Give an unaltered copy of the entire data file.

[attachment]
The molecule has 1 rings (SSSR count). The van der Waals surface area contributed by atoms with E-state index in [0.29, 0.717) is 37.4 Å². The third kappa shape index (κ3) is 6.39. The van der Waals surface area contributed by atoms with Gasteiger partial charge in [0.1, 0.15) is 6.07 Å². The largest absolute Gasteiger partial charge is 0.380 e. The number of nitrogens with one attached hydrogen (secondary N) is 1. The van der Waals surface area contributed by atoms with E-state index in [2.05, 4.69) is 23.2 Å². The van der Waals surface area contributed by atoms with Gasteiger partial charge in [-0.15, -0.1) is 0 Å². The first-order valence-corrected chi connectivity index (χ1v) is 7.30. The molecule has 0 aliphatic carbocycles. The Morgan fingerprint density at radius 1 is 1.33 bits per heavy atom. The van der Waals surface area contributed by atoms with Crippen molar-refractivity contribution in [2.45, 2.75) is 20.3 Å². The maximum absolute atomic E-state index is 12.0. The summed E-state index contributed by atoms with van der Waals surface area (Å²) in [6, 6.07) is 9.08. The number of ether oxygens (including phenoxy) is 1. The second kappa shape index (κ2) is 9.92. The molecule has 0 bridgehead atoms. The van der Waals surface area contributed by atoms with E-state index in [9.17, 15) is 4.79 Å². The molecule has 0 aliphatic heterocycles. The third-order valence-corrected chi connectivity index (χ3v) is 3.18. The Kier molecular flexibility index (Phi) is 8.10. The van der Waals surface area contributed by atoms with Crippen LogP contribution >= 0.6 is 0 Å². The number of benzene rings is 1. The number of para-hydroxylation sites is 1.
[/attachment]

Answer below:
The molecule has 1 rings (SSSR count). The van der Waals surface area contributed by atoms with E-state index in [0.29, 0.717) is 37.4 Å². The third kappa shape index (κ3) is 6.39. The van der Waals surface area contributed by atoms with Gasteiger partial charge in [0.1, 0.15) is 6.07 Å². The largest absolute Gasteiger partial charge is 0.380 e. The number of nitrogens with one attached hydrogen (secondary N) is 1. The van der Waals surface area contributed by atoms with E-state index in [2.05, 4.69) is 23.2 Å². The van der Waals surface area contributed by atoms with Gasteiger partial charge in [-0.15, -0.1) is 0 Å². The first-order valence-corrected chi connectivity index (χ1v) is 7.30. The molecule has 0 aliphatic carbocycles. The Morgan fingerprint density at radius 1 is 1.33 bits per heavy atom. The van der Waals surface area contributed by atoms with Crippen molar-refractivity contribution in [2.45, 2.75) is 20.3 Å². The maximum absolute atomic E-state index is 12.0. The summed E-state index contributed by atoms with van der Waals surface area (Å²) in [6, 6.07) is 9.08. The number of ether oxygens (including phenoxy) is 1. The second kappa shape index (κ2) is 9.92. The molecule has 0 bridgehead atoms. The van der Waals surface area contributed by atoms with E-state index in [9.17, 15) is 4.79 Å². The molecule has 0 aliphatic heterocycles. The third-order valence-corrected chi connectivity index (χ3v) is 3.18. The Kier molecular flexibility index (Phi) is 8.10. The van der Waals surface area contributed by atoms with Crippen LogP contribution >= 0.6 is 0 Å². The number of benzene rings is 1. The number of para-hydroxylation sites is 1.